The recent stock rally and mildly encouraging economic data have investors feeling a little braver.
In their views on the market, investors are looking for better conditions than what has persisted since mid-2015. As for the ensuing actions the Fed might take on monetary policy, the view is now tilting back toward additional rate action this year.
Owing to a number of factors, the tumbled more than 13 percent from its mid-July peak to what could be a durable bottom established Feb. 11. Since then, the index has jumped more than 9 percent, with Tuesday's monster rally fed by a modest increase in a key manufacturing index. (The market sustained a mild pullback Wednesday.)
During the period, professional investors have gotten a lot more confident. In the most recent Investors Intelligence survey, which polls newsletter editors, bulls topped bears by a margin of 36.4 percent to 34.3 percent. It was the first time the bulls prevailed in seven months. Just a month ago, bullishness was at 24.7 percent, a level even lower than March 2009, just before the bull market began.
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Not surprisingly, that's changed the outlook regarding Fed policy moves.
As markets dipped and recession fears grew, the chance of the next Fed rate hike at one point was pushed into early 2018. However, that has reversed significantly over the past few days.
Fed fund futures contracts show the first rate hike is now fully priced in for March 2017. The CME Group's FedWatch tool, which uses futures contracts to devise probabilities for rate hikes at each Federal Open Market Committee meeting, now assigns a better than even — 53 percent — chance that a hike could come as soon as November. September is a near-miss, with a 49 percent projection.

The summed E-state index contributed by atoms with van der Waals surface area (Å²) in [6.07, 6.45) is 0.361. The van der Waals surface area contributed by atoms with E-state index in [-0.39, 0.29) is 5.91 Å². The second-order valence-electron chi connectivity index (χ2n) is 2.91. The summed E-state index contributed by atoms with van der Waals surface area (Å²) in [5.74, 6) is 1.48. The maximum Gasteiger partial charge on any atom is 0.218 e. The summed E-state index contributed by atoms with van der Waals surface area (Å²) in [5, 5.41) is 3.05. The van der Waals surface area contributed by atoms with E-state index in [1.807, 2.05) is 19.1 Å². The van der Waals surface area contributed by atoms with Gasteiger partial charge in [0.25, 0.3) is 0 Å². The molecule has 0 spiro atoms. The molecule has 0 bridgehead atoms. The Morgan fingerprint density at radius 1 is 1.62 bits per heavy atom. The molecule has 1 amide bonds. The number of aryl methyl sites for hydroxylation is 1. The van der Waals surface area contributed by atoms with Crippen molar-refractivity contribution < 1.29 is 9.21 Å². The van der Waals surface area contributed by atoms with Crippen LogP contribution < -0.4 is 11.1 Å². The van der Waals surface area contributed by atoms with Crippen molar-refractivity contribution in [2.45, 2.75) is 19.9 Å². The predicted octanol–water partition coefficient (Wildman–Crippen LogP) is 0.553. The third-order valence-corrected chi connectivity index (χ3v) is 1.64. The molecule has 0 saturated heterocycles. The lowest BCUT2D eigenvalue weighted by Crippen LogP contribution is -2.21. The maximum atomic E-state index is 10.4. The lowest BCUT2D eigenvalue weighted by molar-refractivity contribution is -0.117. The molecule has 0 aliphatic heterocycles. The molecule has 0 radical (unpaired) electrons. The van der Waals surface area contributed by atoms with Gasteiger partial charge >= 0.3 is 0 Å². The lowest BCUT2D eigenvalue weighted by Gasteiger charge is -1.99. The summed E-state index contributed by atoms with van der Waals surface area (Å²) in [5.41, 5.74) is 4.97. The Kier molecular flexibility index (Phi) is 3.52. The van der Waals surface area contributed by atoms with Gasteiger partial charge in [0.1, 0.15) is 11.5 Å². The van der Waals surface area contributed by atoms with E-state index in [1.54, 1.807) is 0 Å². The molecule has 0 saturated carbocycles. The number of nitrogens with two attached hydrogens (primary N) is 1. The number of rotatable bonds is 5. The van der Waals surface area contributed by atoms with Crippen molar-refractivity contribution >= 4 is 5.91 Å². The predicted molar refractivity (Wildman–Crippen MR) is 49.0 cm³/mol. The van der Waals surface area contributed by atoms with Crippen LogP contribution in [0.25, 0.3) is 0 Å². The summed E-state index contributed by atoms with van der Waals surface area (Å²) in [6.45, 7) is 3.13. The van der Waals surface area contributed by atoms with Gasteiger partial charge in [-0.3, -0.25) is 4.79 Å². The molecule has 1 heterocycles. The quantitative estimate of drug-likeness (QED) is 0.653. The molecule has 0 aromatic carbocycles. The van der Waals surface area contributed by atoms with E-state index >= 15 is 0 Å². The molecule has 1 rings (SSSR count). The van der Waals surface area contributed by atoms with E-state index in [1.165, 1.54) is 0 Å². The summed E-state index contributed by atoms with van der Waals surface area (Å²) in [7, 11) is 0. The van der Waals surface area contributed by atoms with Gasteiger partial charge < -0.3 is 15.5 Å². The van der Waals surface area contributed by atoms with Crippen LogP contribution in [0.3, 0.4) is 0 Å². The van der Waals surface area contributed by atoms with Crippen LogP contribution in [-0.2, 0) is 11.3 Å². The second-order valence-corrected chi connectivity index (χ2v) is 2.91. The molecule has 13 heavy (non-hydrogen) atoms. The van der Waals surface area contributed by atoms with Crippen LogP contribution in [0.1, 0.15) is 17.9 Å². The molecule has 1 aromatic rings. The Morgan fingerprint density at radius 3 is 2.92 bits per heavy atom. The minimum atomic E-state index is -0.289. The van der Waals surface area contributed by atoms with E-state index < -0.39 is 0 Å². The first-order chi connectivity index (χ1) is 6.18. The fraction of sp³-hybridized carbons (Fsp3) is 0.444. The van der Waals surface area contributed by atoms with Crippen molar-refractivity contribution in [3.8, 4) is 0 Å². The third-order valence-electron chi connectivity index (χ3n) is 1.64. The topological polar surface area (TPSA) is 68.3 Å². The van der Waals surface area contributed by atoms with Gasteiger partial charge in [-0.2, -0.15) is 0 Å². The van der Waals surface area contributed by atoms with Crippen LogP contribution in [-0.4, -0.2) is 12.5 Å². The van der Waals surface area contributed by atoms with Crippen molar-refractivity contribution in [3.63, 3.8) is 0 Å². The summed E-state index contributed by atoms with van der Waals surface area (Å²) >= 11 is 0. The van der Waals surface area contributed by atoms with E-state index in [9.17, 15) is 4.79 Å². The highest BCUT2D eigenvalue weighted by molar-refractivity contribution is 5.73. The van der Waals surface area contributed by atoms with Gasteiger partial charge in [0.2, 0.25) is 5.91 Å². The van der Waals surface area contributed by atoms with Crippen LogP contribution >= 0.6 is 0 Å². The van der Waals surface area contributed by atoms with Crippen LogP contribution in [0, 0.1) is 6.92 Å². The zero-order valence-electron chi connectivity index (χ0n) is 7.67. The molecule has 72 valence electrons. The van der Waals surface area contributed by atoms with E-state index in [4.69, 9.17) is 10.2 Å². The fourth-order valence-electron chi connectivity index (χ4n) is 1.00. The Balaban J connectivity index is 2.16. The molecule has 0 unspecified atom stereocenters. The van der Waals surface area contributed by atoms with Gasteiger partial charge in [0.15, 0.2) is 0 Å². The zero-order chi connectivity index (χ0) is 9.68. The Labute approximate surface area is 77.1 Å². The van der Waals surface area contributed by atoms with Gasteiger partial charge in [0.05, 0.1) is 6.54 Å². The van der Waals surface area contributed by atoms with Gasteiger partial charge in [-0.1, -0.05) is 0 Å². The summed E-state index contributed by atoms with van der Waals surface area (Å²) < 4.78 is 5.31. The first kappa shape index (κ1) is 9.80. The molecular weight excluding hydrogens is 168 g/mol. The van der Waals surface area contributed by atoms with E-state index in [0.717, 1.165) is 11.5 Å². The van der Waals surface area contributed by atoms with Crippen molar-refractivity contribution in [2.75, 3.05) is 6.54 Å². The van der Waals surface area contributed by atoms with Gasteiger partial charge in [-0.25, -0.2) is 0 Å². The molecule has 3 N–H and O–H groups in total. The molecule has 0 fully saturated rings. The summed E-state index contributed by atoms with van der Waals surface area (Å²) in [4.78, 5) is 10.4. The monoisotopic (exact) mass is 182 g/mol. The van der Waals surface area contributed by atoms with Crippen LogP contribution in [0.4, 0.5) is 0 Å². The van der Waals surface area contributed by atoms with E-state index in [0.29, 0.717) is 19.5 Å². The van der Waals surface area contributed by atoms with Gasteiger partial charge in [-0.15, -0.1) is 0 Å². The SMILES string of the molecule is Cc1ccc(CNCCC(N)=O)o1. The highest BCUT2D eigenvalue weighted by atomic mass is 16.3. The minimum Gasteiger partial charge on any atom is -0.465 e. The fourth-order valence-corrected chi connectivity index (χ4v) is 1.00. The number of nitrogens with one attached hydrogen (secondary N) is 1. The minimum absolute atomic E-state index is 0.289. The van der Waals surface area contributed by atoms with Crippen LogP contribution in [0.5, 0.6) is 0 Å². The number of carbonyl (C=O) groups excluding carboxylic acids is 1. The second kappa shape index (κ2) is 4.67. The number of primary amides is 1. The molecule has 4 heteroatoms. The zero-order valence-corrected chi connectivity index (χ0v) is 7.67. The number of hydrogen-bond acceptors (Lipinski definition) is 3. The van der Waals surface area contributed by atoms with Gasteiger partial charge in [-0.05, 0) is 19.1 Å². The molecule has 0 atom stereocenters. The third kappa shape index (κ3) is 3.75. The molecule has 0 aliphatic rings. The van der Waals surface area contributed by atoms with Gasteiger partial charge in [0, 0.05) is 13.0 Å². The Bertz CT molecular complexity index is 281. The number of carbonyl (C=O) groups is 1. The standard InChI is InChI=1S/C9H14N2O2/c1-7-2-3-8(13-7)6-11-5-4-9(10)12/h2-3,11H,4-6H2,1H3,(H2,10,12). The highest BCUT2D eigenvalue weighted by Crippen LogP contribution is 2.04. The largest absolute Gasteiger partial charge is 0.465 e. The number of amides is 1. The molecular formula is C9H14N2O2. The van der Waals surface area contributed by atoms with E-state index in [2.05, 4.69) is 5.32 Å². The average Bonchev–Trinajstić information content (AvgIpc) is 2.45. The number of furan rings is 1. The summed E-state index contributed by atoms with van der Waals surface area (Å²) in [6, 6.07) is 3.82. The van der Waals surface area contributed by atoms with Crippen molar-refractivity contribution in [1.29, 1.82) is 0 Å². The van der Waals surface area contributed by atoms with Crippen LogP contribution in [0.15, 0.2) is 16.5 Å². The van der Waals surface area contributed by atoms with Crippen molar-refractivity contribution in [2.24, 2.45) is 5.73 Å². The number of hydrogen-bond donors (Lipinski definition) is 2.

That's a huge change in sentiment brought about by a market rally that is barely 2 weeks old. Just a month ago, traders assigned only an 18 percent chance of a rate hike going all the way out to February 2017. Futures contracts indicated little chance of a hike through the end of next year.
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The change has been fueled by a number of factors and shows how dependent the Fed — or at least market perceptions of the central bank — is not just on economic data but market movements. Traders have been buying stocks as oil has gained 17 percent since Feb. 10, China fears have faded and a recession scare also has drifted into the background, despite a less-optimistic scenario for first-quarter growth and continued declines in corporate profits.
Jim Paulsen, chief investment strategist at Wells Capital Management, has been cautious on the markets and economy. However, he said in an analysis released Tuesday that the economy appears to be stabilizing, and that in turn could fuel investor confidence.
"Eventually, stock investors may again become troubled by the speed and frequency of potential Fed interest rate hikes. Initially though, better economic reports should continue to calm recession fears and bolster Wall Street earnings forecasts," he said. "However, given that the missing 'catalyst' for the stock market has seemingly arrived — better economic growth — perhaps the stock market is headed for another challenge of the all-time highs."